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What enhances or destroys their job satisfaction?

How satisfied are Physician Assistants (PAs) with their chosen career and work-life balance? In the 2022 Medscape Physician Assistant Career Satisfaction Report, approximately 9 out of 10 said they were happy to have become PAs. it can therefore be assumed that satisfaction is quite high.

But comments from survey respondents and report readers show that the reality is more nuanced.

Making a difference in the lives of patients was the aspect of PA work most often chosen as rewarding.

“I love helping patients get better and helping them take care of themselves,” wrote one respondent. Another enjoys “using the medical training and relationship skills I’ve honed over the years.”

Physician assistants are also pleased with the indirect impact they have on patients by training others. One respondent takes pleasure in “ensuring that the next generation of providers are competent and compassionate”. Another is happy to be “a source of evidence-based medical information for students, patients, friends and family.”

But do PAs feel respected and understood?

Several respondents reported having “great relationships with their colleagues” and feeling respected and appreciated. But these benefits are not universal.

Not all APs appreciated this kind of respect. In the Medscape survey, disrespect from doctors, managers, peers or colleagues was chosen fourth most often as an undesirable aspect of work. And some respondents reported a lack of gratitude from patients or their families.

A perceived lack of understanding of what a PA does is a sore point for some respondents and readers. The same is true for the observed gap between PAs and Nurse Practitioners (NPs) in respect and compensation.

“We have more schooling than IPs, but less independence and recognition,” one AP wrote. Another described “being seen as inferior to IPs in terms of pay, skills, abilities, respect, opportunity and support.”

Yet a recent study projected that the PA workforce is likely to grow 35% by 2025. And PAs can now bill Medicare directly for their services, a change favored by nearly 79% of respondents in the report. Medscape. With these changes, greater respect from colleagues and patients may follow.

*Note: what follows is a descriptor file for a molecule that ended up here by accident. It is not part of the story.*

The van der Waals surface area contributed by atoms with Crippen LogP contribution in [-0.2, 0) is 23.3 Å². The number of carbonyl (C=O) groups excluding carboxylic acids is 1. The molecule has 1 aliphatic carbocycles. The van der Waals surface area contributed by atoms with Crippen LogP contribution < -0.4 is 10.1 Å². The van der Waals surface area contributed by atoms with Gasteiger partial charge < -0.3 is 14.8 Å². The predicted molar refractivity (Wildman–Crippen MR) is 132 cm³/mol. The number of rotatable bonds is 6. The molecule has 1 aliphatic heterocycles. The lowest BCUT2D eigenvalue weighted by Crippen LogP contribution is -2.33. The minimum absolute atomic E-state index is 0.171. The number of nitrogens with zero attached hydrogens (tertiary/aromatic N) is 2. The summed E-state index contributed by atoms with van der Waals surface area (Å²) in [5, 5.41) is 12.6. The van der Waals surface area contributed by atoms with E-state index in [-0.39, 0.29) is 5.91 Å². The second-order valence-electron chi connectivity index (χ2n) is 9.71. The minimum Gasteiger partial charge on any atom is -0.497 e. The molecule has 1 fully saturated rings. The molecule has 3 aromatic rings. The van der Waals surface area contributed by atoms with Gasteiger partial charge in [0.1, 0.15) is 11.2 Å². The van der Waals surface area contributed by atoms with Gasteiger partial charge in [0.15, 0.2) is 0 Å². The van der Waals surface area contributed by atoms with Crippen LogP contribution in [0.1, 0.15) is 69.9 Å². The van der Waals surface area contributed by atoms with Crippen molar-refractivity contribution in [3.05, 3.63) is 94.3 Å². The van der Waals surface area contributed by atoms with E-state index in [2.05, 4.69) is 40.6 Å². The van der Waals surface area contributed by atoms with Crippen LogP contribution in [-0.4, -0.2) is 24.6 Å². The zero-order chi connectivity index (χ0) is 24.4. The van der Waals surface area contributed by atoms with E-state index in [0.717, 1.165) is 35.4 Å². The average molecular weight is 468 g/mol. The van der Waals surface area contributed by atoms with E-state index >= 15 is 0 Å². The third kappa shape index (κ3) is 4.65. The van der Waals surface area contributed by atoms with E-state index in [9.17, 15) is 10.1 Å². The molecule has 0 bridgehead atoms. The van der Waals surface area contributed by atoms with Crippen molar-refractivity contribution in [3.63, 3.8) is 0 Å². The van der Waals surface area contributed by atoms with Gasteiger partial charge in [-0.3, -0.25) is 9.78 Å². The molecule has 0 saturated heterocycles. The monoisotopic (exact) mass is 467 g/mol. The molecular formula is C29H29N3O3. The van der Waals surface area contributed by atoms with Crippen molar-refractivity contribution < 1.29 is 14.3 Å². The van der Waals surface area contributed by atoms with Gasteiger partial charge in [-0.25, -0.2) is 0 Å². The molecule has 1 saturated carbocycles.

Impact of COVID-19 on PAs

A possible silver lining of the COVID-19 pandemic is that PA’s scope of practice has temporarily expanded to help manage the onslaught of patients. Almost all respondents to the Medscape report are in favor of making these extensions permanent.

But for the most part, COVID-19 has wreaked havoc on the professional lives of PAs, and the lamentations are showing in their comments.

A respondent no longer practices in his specialty, for example. Others described harder and longer working hours due to pandemic-related staffing shortages, inability to provide optimal patient care in overcrowded facilities, and the management of COVID-19 testing.

Overcharged and underpaid

Many respondents celebrated the benefits of being a physician assistant, including receiving adequate or better than adequate compensation and having a flexible schedule. “I have a great job, great pay and the ability to work part-time,” one wrote enthusiastically. Another described the most rewarding part of her job as “the flexibility, the time spent with my family and the ability to maintain a good work-life balance”.

However, many other PAs reported feeling overworked in general (and the pandemic has only made matters worse). “The workload is too heavy for one person: preparing surgical patients, obtaining prior authorizations and responding to patient messages,” one complained. Another proposes “a 55-60 hour work week with very few breaks”. Others are struggling with night shifts or “sacrificing my personal and family life to my work”.

And some physician assistants feel underpaid for all that extra work. “I don’t have overtime…no bonuses,” complained one. Another described not being paid for on-call hours.

Paperwork can be tedious

Many respondents and commentators described the volume of documentation (both paper and electronic health records) they manage. They described these types of administrative tasks as adding to an already overwhelming workload and creating “competing priorities.”

However, they admitted that the paperwork was necessary to maintain board certification and to avoid potential malpractice lawsuits. Possible litigation has come up like a bogeyman in the comments time and time again. “I’m afraid of being sued,” wrote one PA.

Although some PAs were happy to have “plenty of time” to spend with each patient, 15% of female PAs and 10% of male PAs felt that they did not have enough time to spend with each patient. devote to each patient, and one of them also lamented the “inability to ensure adequate follow-up of patients. »

Batya Swift Yasgur, MA, LSW, is a freelance writer with a consulting firm in Teaneck, NJ. She is a regular contributor to numerous medical publications, including Medscape and WebMD, and is the author of several consumer health books as well as Behind the Burqa: Our Lives in Afghanistan and How We Escaped to Freedom (the memoirs of two brave Afghan sisters who told her their story).

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